SaddleBrooke Skygazers

Our Milky Way galaxy

John Lauder

The Milky Way is the galaxy that contains our Solar System. Its name “milky” is derived from its appearance as a dim, glowing band (easily seen on dark nights from SaddleBrooke) arching across the night sky whose individual stars cannot be distinguished by the naked eye. From Earth, the Milky Way appears as a band because its disk-shaped structure is viewed from within. Galileo Galilei first resolved the band of light into individual stars with his telescope in 1610. Until the early 1920s, most astronomers thought that the Milky Way contained all the stars in the Universe. Following the 1920 Great Debate between the astronomers Harlow Shapley and Heber Curtis, observations by Edwin Hubble showed that the Milky Way is just one of many galaxies—-now estimated to number as many as 200 billion galaxies in the observable universe.

The Milky Way is a barred spiral galaxy that has a diameter around 150,000 light-years. The Milky Way is estimated to contain 1.5 to 2 trillion stars. There are probably at least 100 billion planets in the Milky Way. Our Solar System is located within the disk, about 27,200 light-years from the Galactic Center, on the inner edge of one of the spiral-shaped concentrations of gas and dust called the Orion Arm. The stars in the inner 10,000 light-year circle form a bulge and a football shaped bar radiates from the bulge. The very center is marked by an intense radio source, named Sagittarius A*, which is likely to be a supermassive black hole.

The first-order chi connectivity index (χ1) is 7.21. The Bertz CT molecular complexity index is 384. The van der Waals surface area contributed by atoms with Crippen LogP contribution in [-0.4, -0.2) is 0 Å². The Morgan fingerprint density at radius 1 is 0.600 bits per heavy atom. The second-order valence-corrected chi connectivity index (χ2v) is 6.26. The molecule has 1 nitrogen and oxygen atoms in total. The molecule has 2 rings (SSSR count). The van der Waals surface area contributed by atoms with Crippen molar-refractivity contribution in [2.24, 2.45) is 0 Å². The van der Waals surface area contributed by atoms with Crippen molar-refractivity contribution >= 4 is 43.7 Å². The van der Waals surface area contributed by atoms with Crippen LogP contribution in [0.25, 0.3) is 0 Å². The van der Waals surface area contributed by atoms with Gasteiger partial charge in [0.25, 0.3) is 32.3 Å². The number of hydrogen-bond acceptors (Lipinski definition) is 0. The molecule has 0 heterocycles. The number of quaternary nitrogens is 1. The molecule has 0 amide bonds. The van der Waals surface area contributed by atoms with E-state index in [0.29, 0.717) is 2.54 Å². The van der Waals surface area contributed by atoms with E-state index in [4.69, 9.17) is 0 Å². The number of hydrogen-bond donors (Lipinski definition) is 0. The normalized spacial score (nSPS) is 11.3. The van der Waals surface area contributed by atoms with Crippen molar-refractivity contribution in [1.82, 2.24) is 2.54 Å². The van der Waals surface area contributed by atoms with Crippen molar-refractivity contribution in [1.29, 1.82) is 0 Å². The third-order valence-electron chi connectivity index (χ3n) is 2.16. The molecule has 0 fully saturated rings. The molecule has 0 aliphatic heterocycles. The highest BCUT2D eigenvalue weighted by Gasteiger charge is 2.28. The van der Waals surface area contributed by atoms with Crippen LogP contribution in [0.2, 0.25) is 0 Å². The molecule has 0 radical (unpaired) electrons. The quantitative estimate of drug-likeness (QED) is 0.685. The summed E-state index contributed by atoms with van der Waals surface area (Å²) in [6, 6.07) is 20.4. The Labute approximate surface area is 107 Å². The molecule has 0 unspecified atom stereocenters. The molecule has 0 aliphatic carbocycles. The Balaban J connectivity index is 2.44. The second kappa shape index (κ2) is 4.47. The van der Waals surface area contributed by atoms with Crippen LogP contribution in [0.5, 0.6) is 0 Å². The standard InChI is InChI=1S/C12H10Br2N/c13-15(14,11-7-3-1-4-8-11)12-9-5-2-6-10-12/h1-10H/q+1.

Stars, planets and gases at a wide range of distances from the Galactic Center orbit the center at approximately 136 miles per second. This constant rotation speed contradicts the laws of Keplerian dynamics and suggests that much of the mass of the Milky Way does not emit or absorb electromagnetic radiation. (Translation: the Milky Way should weigh more but we can’t find it.) This unknown mass has been given the name “dark matter.” The sun rotates around the gravitational center of the galaxy every 240 million years. The stars in the Milky Way do not rotate around the center of the galaxy like our planets revolve around the sun. Many stars are above or below the primary galaxy plane (think Pluto). Thus over time, the stars, our constellations, will change in shape. (For example, the North Star will not be at our North Pole!) The Milky Way as a whole is also moving at a velocity of approximately 372 miles per second. The oldest stars in the Milky Way are nearly as old as the Universe itself and thus must have formed shortly after the Big Bang.

The Milky Way has several satellite galaxies and is part of the Local Group of galaxies, which is a component of the Virgo Supercluster of galaxies. Makes you feel kind of small, doesn’t it?

The next SkyGazers meeting will at the MountainView Clubhouse on February 14 in the Sonoran Room. SkyGazer sky parties (telescopes at the softball field) will be held today, February 10 and March 8 at dusk.